Something struck me when I first met chef Liam Breen. Maybe it was because I had heard his name whispered fast and furiously throughout the Dubai foodie circuit on too many occasions to mention. Or maybe it was the fact that at the age of twenty-five, he’s already an incredibly accomplished chef. For me, what really stood out during our first encounter was the word MISE (short for the French culinary term mise-en-place) boldly tattooed across his knuckles. Right off the bat, I had a strong feeling that this guy means business, with a dedication to his craft that stretches beyond the kitchen.


At of age of fourteen, a time when most boys are playing hockey in the streets (at least in Canada), Liam was hard at work at a local Italian restaurant chopping vegetables in the trenches of the kitchen. He hasn’t looked back since – paving his way through the culinary hierarchy with some hard-core on the job training and well-earned experience. Originally from Montreal, Liam proudly speaks of how his hometown embraces cultural diversity and injects it into its local cuisine. “It’s cooking from the soul” he says. Clearly, this is the driving force behind Liam’s passion in the kitchen.


Fast forward to the Maine Oyster Bar and Grill. Born out of the desire to bridge the gap between fine dining and casual eateries in Dubai, the Maine is Liam and his partner Joey Ghazal’s answer to the ultimate seaside Brasserie.


With a menu of oysters, tartares, and some serious seafood (just look at that octopus in the photo below), the Maine is tucked away in the Double Tree Hilton where a quirky but cool entrance from the garage welcomes you into the unexpected space. You know you’ve reached the right place when you get to the signage and the words “Shuck Me” (as in the oyster) is written in bold. Very cool indeed!




The restaurant itself is beautiful, raw, and unpretentious. Lofty, mile-high ceilings breathe airiness into the restaurant. Lined with cognac colored leather-bound stools, the bar is long, narrow with mammoth chandeliers suspended overhead.


Lamps in the dining room made to look like jellyfish, and a fully-stocked oyster bar add to the seaside vibe.




Even the walls have a story. “We had originally painted the walls green” says Liam “but it looked like crap, so we painted them black. That also looked like crap. So we sanded the walls down, and found some exposed concrete. We thought it looked good, so we kept it”.

It might be all those tattoos, but I thought that cooking with Liam would be intimidating, when in reality, nothing could be further than the truth. He welcomed me into his space with open arms and a desire to share his expertise, in this case, his version of a classic Salmon Tartare.



The dish is relatively simple, but Liam’s skill, finesse, and respect for the ingredients are what elevate this tartare.



We started by finely chopping red onion – no room for chunky onions here.

Chives, celery leaf, and capers came next while Liam gave me tips on how to keep from slicing off my fingers! “Careful not to overdo it with the capers,”he warns. A little goes a long way.


Using a dry curing method, we applied rock salt and sugar to the salmon to pull out excess moisture – “it’s osmosis” says Liam. After twenty minutes in the fridge, we gave it a quick rinse. How amazing that the color had changed from dull coral to bright orange! The skin was so plump, firm, and vibrant that I’m thinking of adding a salt & sugar cure to my skincare routine.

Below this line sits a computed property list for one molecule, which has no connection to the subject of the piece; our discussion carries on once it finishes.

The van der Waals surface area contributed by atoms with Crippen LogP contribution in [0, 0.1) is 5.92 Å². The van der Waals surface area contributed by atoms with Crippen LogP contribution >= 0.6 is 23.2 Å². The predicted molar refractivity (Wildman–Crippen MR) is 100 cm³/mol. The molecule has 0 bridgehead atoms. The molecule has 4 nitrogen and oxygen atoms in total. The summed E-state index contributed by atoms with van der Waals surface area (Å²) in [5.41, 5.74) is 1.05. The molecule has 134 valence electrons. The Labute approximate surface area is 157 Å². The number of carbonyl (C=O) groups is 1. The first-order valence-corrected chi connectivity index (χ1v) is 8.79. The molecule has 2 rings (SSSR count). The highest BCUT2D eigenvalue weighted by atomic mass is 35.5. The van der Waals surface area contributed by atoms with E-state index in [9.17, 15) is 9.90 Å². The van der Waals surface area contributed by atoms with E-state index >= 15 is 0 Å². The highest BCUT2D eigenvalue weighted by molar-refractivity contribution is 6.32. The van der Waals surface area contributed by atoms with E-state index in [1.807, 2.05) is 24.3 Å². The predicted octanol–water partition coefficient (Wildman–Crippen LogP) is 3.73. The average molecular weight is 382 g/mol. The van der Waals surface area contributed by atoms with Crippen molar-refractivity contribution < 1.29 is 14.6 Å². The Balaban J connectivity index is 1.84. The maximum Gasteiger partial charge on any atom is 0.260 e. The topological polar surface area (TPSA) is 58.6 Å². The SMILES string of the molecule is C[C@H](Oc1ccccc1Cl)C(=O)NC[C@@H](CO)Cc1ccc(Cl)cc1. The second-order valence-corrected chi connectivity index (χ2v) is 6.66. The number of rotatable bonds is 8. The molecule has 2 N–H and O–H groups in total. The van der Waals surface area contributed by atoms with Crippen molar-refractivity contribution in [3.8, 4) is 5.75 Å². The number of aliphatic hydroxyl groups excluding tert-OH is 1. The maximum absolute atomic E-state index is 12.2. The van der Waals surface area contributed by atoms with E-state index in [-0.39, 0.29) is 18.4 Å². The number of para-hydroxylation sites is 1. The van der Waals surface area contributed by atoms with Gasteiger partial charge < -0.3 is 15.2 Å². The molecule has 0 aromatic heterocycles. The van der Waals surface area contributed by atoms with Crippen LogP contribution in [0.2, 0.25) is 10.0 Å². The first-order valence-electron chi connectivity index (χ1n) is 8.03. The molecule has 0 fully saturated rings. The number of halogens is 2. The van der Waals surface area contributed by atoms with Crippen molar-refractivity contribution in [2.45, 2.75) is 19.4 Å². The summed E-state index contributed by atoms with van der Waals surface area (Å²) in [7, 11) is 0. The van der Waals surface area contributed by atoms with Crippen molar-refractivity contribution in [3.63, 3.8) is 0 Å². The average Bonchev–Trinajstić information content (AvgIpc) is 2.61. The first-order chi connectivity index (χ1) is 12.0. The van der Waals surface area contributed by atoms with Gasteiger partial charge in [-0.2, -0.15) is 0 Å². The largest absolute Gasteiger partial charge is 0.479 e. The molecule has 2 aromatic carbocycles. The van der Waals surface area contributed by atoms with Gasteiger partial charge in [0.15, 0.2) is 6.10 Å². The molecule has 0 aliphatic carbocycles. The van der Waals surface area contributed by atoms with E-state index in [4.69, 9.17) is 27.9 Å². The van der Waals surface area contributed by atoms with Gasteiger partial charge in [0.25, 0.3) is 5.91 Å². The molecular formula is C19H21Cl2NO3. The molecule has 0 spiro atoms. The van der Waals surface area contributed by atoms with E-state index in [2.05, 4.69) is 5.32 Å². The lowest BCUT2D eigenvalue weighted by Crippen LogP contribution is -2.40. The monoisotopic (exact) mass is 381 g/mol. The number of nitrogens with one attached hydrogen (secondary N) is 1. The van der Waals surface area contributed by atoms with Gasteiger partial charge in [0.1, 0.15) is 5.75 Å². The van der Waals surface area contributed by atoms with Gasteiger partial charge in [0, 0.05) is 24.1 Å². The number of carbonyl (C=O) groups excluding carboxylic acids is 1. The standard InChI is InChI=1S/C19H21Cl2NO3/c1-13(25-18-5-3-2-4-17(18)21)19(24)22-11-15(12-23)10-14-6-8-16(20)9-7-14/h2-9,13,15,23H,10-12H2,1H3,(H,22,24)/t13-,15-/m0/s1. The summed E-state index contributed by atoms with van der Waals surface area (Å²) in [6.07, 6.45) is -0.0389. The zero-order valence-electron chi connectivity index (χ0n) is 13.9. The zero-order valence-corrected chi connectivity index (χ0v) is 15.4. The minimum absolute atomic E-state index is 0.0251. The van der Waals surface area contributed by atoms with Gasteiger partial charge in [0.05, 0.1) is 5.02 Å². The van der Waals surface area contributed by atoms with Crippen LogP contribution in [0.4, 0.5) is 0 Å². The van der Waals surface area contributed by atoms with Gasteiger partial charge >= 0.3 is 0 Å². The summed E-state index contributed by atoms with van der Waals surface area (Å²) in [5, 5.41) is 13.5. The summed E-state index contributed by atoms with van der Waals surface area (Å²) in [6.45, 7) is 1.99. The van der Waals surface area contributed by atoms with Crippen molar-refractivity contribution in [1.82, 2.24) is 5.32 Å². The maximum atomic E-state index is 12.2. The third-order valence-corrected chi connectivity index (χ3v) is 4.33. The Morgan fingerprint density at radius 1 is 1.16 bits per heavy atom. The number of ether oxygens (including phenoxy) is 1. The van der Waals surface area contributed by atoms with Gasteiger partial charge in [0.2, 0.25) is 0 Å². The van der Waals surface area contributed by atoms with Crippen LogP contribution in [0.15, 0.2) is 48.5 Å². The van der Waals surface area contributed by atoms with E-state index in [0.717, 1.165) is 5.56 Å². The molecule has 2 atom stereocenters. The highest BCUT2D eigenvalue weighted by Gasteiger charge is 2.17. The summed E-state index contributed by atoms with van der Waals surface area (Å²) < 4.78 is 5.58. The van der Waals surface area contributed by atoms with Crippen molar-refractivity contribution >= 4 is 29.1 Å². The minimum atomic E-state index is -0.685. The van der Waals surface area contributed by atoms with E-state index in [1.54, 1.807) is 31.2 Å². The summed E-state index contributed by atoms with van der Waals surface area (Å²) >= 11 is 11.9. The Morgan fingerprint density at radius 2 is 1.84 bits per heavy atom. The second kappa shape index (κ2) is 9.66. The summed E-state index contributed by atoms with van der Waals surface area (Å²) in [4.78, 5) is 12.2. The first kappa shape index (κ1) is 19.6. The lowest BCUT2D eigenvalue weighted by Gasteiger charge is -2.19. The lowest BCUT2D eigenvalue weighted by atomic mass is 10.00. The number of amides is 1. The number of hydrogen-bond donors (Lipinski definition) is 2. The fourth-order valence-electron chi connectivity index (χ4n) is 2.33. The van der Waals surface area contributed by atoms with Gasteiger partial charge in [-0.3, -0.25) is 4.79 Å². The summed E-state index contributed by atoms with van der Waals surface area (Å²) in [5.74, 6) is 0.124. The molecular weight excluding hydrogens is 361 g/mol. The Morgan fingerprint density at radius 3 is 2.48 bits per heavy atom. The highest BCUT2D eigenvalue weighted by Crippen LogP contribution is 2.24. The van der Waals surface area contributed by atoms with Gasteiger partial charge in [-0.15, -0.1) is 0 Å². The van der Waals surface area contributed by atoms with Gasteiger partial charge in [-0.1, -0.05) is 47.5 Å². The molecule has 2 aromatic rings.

The salmon was sliced off the skin and cut into chunks. “A sharp knife is key for this. See this number right here?” says Liam, proudly pointing at a tiny script etched within his Shun chef’s knife “there are only 3000 of these in the world.”

We put the salmon in a bowl over ice, then poured olive oil infused with aromatics to flavor the tartare as we combined our ingredients.

A touch of horseradish, lemon zest, and a quick stir later, the tartare was ready for plating.


Served with a caper and horseradish mayonnaise alongside the finest homemade chips you’ve ever tasted, the tartare had a beautiful balance of delicate, rich, and decadent flavors. Perfect.





Somehow while making our tartare, Liam discovered that I hadn’t had an oyster in over twelve years. He clearly thought this was a travesty! After challenging me to a showdown, out came some wild oysters from the Irish coastal city of Galway.

In one foul swoop, he shucked the oyster across the top shell, unveiling a perfect little jewel nestled in its bed. After rinsing with mineral water, he carefully carved it out onto its presentation side.

Seasoned with a touch of sea salt, grated horseradish, and a squeeze of lemon, we clicked our shells together – “Cheers” – as we gulped our oyster shots in one go! That’s all it took to turn me into a born-again oyster lover.




With another venture awaiting him, I had the good fortune to work with Liam on his very last day as the Maine’s executive chef. Like a true gentleman, he is proud, confident, and humble when he talks about the culinary team entrusted to deliver the standard of excellence the Maine is known for. Affectionately referring to his chefs and sous-chefs as the “real stars” in the kitchen, “I’m leaving Maine in excellent hands” he says.


Yes, Liam, you are, and I can’t wait to see what’s next.


To be continued…

More Restaurant Spotlights


Photos by Tara Atkinson Photography

Dress by Roland Mouret 

Jewelry by Nadine Kanso (Bil arabi)

Hair by  Mustafa at  Polished Salon

Shot on location at the Maine Oyster Bar and Grill


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